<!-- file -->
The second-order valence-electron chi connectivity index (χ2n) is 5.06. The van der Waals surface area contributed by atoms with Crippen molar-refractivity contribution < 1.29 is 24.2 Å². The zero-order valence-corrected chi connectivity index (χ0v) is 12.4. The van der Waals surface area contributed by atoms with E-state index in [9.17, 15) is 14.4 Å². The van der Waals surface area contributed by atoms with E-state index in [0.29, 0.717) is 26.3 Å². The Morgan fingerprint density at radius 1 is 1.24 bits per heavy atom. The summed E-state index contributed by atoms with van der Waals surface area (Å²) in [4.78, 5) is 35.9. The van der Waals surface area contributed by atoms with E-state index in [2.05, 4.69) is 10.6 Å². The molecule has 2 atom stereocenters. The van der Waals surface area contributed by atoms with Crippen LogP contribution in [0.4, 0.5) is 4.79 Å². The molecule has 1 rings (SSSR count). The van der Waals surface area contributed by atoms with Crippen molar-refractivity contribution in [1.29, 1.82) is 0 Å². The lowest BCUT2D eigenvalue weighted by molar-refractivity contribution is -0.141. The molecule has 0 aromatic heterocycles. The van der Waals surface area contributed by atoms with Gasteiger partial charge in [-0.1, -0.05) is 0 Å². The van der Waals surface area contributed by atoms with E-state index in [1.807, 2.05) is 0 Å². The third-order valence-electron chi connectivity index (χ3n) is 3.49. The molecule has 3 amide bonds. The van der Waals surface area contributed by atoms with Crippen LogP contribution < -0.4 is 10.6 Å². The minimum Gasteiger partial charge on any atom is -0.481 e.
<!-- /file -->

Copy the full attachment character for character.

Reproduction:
The second-order valence-electron chi connectivity index (χ2n) is 5.06. The van der Waals surface area contributed by atoms with Crippen molar-refractivity contribution < 1.29 is 24.2 Å². The zero-order valence-corrected chi connectivity index (χ0v) is 12.4. The van der Waals surface area contributed by atoms with E-state index in [9.17, 15) is 14.4 Å². The van der Waals surface area contributed by atoms with E-state index in [0.29, 0.717) is 26.3 Å². The Morgan fingerprint density at radius 1 is 1.24 bits per heavy atom. The summed E-state index contributed by atoms with van der Waals surface area (Å²) in [4.78, 5) is 35.9. The van der Waals surface area contributed by atoms with E-state index in [2.05, 4.69) is 10.6 Å². The molecule has 2 atom stereocenters. The van der Waals surface area contributed by atoms with Crippen LogP contribution in [0.4, 0.5) is 4.79 Å². The molecule has 1 rings (SSSR count). The van der Waals surface area contributed by atoms with Crippen molar-refractivity contribution in [1.29, 1.82) is 0 Å². The lowest BCUT2D eigenvalue weighted by molar-refractivity contribution is -0.141. The molecule has 0 aromatic heterocycles. The van der Waals surface area contributed by atoms with Gasteiger partial charge in [-0.1, -0.05) is 0 Å². The van der Waals surface area contributed by atoms with E-state index in [1.807, 2.05) is 0 Å². The third-order valence-electron chi connectivity index (χ3n) is 3.49. The molecule has 3 amide bonds. The van der Waals surface area contributed by atoms with Crippen LogP contribution < -0.4 is 10.6 Å². The minimum Gasteiger partial charge on any atom is -0.481 e.